as we struggle to defeat the British.

Brief Synopsis: A collection of biographical poems about Hispanic Americans, “a variety of amazing people who lived in geographic regions now included in the modern United States.” (quoting Author’s Note)

Links to Resources:

  • Find out more about Latin America;
  • Hispanic is a designation used by the US Census Bureau. Discover what it means to identify as a Latino or Hispanic in the United States for Census purposes;
  • The US Census Bureau maintains a website with activities and teacher resources by education level;
  • Write a poem about a famous or not-so-famous person or write a poem about yourself.

Why I Like this Book:

Engle includes biographical poems about famous and less well-known Hispanics arranged chronologically from the founding of the United States. Shared dreams and lasting contributions to the United States tie these 18 poems together. Bravo! also includes helpful “Notes About the Lives”, that are short prose biographies of those featured, and “More and More Amazing Latinos”, a poetic celebration of other famous Hispanics.

I learned facts that generally are left out of historic accounts, like that Aida de Acosta flew a powered aircraft months before the Wright Brothers’ historic flight; that in addition to Lafayette and his French comrades, Cuban merchant Juan de Miralles helped the American revolutionary cause by shipping fresh citrus to his friend George Washington and his Yorktown troops; and that baseball great Roberto Clemente was also a humanitarian who organized relief efforts following natural disasters.

López’ full-page, brightly-colored portraits complement and contextualize Engles’ poems by surrounding these subjects with the tools of their trades and providing glimpses into the eras in which they lived.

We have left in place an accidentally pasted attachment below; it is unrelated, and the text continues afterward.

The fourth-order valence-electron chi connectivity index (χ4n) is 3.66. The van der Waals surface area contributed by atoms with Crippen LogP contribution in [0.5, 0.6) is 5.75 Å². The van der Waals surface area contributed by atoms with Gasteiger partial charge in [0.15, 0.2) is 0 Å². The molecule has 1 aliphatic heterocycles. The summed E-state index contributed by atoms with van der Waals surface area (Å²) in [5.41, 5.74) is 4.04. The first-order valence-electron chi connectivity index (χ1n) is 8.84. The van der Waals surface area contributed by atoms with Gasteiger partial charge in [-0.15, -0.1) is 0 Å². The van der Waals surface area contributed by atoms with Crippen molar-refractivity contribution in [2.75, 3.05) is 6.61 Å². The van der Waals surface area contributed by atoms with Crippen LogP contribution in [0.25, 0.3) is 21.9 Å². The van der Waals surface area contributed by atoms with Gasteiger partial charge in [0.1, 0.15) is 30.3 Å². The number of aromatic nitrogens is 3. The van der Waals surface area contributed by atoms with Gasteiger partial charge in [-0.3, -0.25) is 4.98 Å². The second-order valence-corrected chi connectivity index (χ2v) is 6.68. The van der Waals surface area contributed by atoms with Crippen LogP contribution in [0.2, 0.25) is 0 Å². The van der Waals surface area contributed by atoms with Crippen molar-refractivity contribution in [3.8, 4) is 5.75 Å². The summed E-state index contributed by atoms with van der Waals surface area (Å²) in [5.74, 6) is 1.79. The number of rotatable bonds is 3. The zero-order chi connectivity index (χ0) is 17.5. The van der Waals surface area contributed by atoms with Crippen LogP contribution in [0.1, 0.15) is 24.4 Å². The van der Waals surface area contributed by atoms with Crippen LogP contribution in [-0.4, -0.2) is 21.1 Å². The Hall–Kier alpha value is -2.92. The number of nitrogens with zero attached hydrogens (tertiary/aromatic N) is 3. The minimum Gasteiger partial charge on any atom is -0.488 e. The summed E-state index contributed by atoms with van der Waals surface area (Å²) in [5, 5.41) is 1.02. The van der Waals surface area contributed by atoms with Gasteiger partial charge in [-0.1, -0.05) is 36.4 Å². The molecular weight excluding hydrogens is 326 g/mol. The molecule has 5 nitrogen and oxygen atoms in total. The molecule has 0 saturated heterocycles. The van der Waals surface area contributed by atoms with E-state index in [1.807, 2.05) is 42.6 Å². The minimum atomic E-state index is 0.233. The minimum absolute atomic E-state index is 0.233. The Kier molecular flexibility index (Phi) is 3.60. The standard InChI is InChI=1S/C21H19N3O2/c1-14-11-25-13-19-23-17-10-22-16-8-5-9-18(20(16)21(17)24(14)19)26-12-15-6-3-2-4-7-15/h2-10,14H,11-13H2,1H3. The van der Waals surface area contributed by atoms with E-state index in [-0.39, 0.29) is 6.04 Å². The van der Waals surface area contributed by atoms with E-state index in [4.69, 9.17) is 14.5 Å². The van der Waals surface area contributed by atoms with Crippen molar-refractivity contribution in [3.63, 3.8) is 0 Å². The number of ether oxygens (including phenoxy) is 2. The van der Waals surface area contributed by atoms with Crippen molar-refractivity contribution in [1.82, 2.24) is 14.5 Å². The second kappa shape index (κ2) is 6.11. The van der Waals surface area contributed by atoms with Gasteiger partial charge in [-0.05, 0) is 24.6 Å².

This anthology is a useful resource for homes and classrooms, as Engle has paired the details of these lives with more universal themes. Following are some favorites:

Sometimes friendship

is the sweetest form

of courage. (Juan de Miralles, 1713-1780; Cuba)

When my friend and I walk arm in arm,

it is a wordless statement of equality,

Martí’s light skin and my dark skin

side by side. (Paulina Pedroso, 1845-1925; Cuba)

Nothing makes me feel more satisfied

than a smile on the face of a child who holds

an open book. (Pura Belpré, 1899-1982; Puerto Rico)

I find poetry in tomato fields,

and stories in the faces

of weary workers. (Tomás Rivera, 1935-1984; Mexico)

A Note about Craft:

Engle uses First Person POV in her poems. I believe this helps readers more easily connect with the subjects and the historical moments. I think this is particularly helpful for the intended audience of 8-12 year olds to encourage empathy with and understanding of the lives of these notable Hispanics.

Is Bravo! a picture book? While it is a marriage of illustrations, or more accurately portraits, and words, the words comprise separate poems, or vignettes. They hang together with a common theme, Hispanics who dreamed and left their marks on US culture and history, as an anthology of poems perfect for National Poetry Month or anytime.